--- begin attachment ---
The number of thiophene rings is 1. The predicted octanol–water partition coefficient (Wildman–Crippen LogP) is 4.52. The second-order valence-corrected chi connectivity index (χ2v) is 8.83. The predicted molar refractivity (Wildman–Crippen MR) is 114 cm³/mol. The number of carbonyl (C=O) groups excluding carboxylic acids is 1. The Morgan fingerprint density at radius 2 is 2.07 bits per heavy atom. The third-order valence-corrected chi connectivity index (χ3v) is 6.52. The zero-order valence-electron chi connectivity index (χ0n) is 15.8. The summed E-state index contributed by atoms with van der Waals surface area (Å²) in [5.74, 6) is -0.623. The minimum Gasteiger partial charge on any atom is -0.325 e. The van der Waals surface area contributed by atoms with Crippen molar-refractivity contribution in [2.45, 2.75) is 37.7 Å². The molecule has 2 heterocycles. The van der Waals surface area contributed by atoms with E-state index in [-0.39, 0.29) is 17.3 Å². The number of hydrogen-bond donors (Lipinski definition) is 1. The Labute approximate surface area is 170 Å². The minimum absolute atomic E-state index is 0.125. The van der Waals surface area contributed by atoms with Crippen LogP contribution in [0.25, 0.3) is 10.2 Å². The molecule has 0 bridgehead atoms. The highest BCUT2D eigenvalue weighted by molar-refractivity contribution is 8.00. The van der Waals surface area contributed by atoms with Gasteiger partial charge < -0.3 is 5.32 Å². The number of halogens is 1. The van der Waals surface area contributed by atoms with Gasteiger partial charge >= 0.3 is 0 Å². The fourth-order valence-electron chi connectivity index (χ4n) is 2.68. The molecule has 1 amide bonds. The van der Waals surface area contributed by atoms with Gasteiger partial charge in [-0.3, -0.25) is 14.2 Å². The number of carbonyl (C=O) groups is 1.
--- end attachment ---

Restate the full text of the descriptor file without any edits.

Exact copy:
The number of thiophene rings is 1. The predicted octanol–water partition coefficient (Wildman–Crippen LogP) is 4.52. The second-order valence-corrected chi connectivity index (χ2v) is 8.83. The predicted molar refractivity (Wildman–Crippen MR) is 114 cm³/mol. The number of carbonyl (C=O) groups excluding carboxylic acids is 1. The Morgan fingerprint density at radius 2 is 2.07 bits per heavy atom. The third-order valence-corrected chi connectivity index (χ3v) is 6.52. The zero-order valence-electron chi connectivity index (χ0n) is 15.8. The summed E-state index contributed by atoms with van der Waals surface area (Å²) in [5.74, 6) is -0.623. The minimum Gasteiger partial charge on any atom is -0.325 e. The van der Waals surface area contributed by atoms with Crippen molar-refractivity contribution in [2.45, 2.75) is 37.7 Å². The molecule has 2 heterocycles. The van der Waals surface area contributed by atoms with E-state index in [-0.39, 0.29) is 17.3 Å². The number of hydrogen-bond donors (Lipinski definition) is 1. The Labute approximate surface area is 170 Å². The minimum absolute atomic E-state index is 0.125. The van der Waals surface area contributed by atoms with Crippen LogP contribution in [0.25, 0.3) is 10.2 Å². The molecule has 0 bridgehead atoms. The highest BCUT2D eigenvalue weighted by molar-refractivity contribution is 8.00. The van der Waals surface area contributed by atoms with Gasteiger partial charge < -0.3 is 5.32 Å². The number of halogens is 1. The van der Waals surface area contributed by atoms with Gasteiger partial charge >= 0.3 is 0 Å². The fourth-order valence-electron chi connectivity index (χ4n) is 2.68. The molecule has 1 amide bonds. The van der Waals surface area contributed by atoms with Gasteiger partial charge in [-0.3, -0.25) is 14.2 Å². The number of carbonyl (C=O) groups is 1.